Our input at this stage of the build was to provide full reassurance that we could help to get the car built to the best possible standard and also to give Matt a build plan to follow. The car deserved the best at this stage and we wanted to ensure that any penny spent was A) spent wisely and B) spent in the right places. We decided together that the car needed to be painted for a third time but using a body shop we had full confidence in achieving the level of finish we were looking for. Loaded onto a transporter, the shell was delivered to Russ at Cheadle Body Shop.
The car came back exactly how it should have done the first time; paint like glass and not a blemish or poor panel fit in sight. We spoke with Matt about how to proceed at this stage and decided that he would take the car with him to start with the assembly process of getting the car rolling and we would take the engine and gearbox. The plan with the engine was to build something reliable, clean and usable but with the character that a MK1 deserves. The spec of the engine and gearbox are included in the full spec sheet at the bottom of the page.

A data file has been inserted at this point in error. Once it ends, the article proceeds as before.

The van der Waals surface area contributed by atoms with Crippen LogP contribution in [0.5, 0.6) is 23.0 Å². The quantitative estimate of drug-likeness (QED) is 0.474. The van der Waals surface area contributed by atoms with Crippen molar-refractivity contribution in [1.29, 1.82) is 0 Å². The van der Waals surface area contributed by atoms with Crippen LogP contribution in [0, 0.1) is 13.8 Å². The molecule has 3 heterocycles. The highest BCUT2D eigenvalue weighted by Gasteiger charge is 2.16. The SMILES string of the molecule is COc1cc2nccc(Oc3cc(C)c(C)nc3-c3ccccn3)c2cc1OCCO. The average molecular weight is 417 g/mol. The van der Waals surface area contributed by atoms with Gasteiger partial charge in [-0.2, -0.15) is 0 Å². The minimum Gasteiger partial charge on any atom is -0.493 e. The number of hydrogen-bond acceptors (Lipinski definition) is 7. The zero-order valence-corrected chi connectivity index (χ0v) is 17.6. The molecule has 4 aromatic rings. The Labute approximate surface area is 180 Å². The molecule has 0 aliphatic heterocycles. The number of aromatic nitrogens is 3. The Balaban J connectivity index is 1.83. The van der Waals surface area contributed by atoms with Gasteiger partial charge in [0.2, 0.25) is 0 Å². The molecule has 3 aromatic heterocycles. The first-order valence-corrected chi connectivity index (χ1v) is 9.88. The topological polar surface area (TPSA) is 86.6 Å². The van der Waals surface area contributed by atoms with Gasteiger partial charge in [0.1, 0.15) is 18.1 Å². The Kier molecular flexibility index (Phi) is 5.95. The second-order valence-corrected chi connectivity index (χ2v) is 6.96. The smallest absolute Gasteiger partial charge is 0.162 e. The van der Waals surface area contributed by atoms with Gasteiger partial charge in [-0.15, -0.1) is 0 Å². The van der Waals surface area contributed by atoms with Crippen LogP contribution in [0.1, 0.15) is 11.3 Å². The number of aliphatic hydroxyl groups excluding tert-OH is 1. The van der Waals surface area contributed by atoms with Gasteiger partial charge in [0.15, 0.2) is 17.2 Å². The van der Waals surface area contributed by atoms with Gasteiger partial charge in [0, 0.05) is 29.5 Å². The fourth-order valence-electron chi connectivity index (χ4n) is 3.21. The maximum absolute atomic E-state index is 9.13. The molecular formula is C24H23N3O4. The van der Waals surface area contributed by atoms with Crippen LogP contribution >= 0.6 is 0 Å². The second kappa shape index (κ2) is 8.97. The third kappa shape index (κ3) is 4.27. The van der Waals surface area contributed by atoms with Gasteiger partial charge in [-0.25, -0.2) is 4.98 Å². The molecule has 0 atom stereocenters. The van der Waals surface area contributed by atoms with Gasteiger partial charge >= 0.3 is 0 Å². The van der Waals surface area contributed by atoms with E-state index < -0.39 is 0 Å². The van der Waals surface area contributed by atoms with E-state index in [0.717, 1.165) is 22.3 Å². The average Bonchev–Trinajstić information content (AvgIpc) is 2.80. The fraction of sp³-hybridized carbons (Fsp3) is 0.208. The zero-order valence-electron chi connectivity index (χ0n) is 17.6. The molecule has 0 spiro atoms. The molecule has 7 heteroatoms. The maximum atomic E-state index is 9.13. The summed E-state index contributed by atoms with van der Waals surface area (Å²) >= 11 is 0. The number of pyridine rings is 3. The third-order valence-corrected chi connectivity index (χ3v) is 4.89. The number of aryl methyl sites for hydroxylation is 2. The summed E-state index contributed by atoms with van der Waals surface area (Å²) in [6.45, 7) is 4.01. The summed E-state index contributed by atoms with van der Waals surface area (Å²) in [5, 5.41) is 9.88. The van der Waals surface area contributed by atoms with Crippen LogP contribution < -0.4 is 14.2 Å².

A couple of months passed by, we had the engine/gearbox built and Matt had the car rolling. The car was delivered to us to get cracking with the assembly process of the drivetrain, fuel system, braking system and get the car ready for a wiring loom. Although the car originally had the ABF fitted, we started again with every part of the install and the addition of the throttle bodies meant we were a little nervous to see whether the bonnet would close with the trumpet length we had chosen. It needed a little fettle but it did!